The tide is fast running out on Darden Restaurants (NYSE:DRI) as two groups of shareholders sue the casual-dining chain operator over changes it made to its corporate bylaws. The changes, implemented as a result of activist shareholders reacting to Darden's decision to sell its Red Lobster chain, have created a shareholder revolt that threatens to spiral out of control.

A Teamsters union fund and pension funds for the city of Birmingham, Ala., are going to court to reverse the changes the restaurant enacted to thwart the influence private equity funds could have over its operational decisions. Whereas the financial outfits see merit in the plan to shed the seafood chain, they believe that alone won't change Darden's underperformance and are seeking a broader transformation, but the restaurateur's resistance to their pleas has led Starboard Capital to call for a special shareholder meeting to have a non-binding referendum taken to gauge investor sentiment.

Darden, indignant that the proposal wastes its time and money because it says the spinoff doesn't need shareholder approval, implemented the bylaws amendments, allowing it to delay its annual meeting almost at will while imposing greater restrictions and disclosure requirements on shareholders calling for change. Even major institutional proxy services have recoiled at Darden's heavy-handed tactics and now endorse the call for the special gathering.

In lawsuits filed two weeks ago in Florida circuit court, Teamsters Local 443 Health Services & Insurance Plan and the Birmingham funds allege the changes were made in order to undermine shareholder rights. Both are looking to have to the amendments declared invalid and are seeking class action status for their suits.

When directors of a public company take such brazen action to insulate themselves from stockholder voting on important corporate matters ... the only logical conclusion is that the board is motivated by entrenchment.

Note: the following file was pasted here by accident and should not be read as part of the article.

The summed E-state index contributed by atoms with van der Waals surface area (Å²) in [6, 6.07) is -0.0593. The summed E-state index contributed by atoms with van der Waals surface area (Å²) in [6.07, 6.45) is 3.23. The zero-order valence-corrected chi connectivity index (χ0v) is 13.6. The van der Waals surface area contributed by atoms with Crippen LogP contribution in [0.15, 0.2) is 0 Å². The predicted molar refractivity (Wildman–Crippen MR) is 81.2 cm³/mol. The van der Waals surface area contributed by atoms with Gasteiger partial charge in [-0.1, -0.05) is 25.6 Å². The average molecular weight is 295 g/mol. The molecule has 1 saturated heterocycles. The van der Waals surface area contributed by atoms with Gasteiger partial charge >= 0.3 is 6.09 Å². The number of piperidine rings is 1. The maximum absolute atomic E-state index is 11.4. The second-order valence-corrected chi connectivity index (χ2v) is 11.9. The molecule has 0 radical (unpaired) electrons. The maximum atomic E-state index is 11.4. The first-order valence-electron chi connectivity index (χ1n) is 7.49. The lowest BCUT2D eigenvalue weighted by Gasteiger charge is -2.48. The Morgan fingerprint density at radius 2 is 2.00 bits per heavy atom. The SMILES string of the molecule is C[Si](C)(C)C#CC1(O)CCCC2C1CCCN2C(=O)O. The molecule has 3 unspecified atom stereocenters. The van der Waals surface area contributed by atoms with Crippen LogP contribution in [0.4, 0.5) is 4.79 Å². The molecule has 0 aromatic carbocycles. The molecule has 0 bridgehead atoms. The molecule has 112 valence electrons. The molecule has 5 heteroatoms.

-- City of Birmingham, Ala., lawsuit

The legal morass Darden is wading into can only serve as a greater distraction and creates an even bigger sinkhole into which it can pour its limited resources. Not that a company shouldn't defend its decisions, and I don't even necessarily disagree with management's position that the spinoff decision falls wholly within its discretion, but if it was trying to avoid the appearance of holding a vote it intended on ignoring anyway, the optics it created by undermining shareholder rights could hardly have been worse.

Of course, the bylaws amendments were primarily aimed at monied interests and not the regular shareholder, but there's nothing to say the private equity firms would have won the vote anyway, or come out ahead by a wide margin if the vote did go their way. Darden Restaurants has antagonized its shareholders for no good reason and can likely expect its directors to face sharp criticism for their actions.

Institutional Shareholder Services, one of the proxy firms now siding with the forces against Darden, found that over the first six months of 2013 (the latest data available), several dozen companies that adopted poor governance practices saw directors receive less than 50% support from shareholders.

Stubbornness seems to rule Darden Restaurants, and its board may end up bearing the brunt of the backlash that may ensue.

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